As a result, the biggest challenge over the last few years is that we haven’t had a normal growth cycle that will allow us to predict and forecast accurately. Sales have been a roller coaster ride.
What was the biggest opportunity that you didn’t expect?
The biggest opportunity that we never expected was getting approached by Amazon Studios to create a box to help promote their show “Tell Me Your Secrets.” We had to sign a Non-Disclosure Agreement (NDA) and watch the show before its release to help us determine what to create. It was a very positive and gratifying experience that we still look back fondly on.
I understand that Amazon approached you about doing a TV show. Is that going forward?
Amazon approached us about creating a box to promote an existing show, “Tell Me Your Secrets.” However, we’ve often had internal discussions about how our boxes would make for a great television series. So, Amazon, if you’re listening…
What are your plans for the future?
We have a lot of things in the works for the future that will take the existing world of Valley Falls (the town where all our mysteries take place) and expand on them in various media formats. We have already done this to an extent with books that take place in Valley Falls, digital mysteries, and online content via YouTube.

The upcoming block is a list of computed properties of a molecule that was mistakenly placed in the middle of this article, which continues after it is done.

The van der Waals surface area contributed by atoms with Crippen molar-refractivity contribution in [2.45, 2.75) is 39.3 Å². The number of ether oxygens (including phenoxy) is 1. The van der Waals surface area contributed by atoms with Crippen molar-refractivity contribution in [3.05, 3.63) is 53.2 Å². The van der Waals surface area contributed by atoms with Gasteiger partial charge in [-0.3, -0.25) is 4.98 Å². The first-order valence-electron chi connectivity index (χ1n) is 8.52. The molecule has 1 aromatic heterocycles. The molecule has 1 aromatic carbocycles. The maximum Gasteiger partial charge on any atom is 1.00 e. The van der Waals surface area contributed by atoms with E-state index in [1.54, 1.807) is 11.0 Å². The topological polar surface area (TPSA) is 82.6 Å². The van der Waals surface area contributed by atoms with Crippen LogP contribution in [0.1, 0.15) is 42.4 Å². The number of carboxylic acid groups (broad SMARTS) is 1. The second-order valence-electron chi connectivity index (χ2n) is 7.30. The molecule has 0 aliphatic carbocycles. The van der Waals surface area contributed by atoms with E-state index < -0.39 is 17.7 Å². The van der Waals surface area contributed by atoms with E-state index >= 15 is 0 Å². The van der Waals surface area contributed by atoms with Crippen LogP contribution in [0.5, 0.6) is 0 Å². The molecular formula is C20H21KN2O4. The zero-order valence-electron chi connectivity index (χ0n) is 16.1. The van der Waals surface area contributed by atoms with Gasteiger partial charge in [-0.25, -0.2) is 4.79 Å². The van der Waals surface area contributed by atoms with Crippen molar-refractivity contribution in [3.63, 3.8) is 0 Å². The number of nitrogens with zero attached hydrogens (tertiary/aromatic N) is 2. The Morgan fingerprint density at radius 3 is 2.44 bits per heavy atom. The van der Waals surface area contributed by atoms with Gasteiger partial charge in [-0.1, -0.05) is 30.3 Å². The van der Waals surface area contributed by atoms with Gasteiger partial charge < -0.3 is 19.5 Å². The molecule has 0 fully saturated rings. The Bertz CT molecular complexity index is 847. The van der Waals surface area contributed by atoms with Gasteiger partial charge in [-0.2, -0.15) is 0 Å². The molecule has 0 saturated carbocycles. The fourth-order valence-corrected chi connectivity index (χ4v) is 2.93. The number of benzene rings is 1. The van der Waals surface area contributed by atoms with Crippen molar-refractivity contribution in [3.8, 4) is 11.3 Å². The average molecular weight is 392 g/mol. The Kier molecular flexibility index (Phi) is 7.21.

We will be branching out into some additional formats this year that people haven’t seen from us before.
What advice would you give to someone thinking about starting a new business?
Be prepared to change your plans and turn on a dime. Over the course of the last few years, we’ve made tons of plans that always seem to change because of external influences. You can order supplies on time but be prepared for delays in production. You can ship on time but be prepared for delays with shipping carriers. You can get ahead creatively but be prepared for staffing issues that will cause you to lose the ground you just gained. You can have a great marketing plan and a solid advertising strategy only to see Facebook change its algorithm and interface.
Starting and owning a business will always present challenges. Just when you think you have it all figured out, something will change.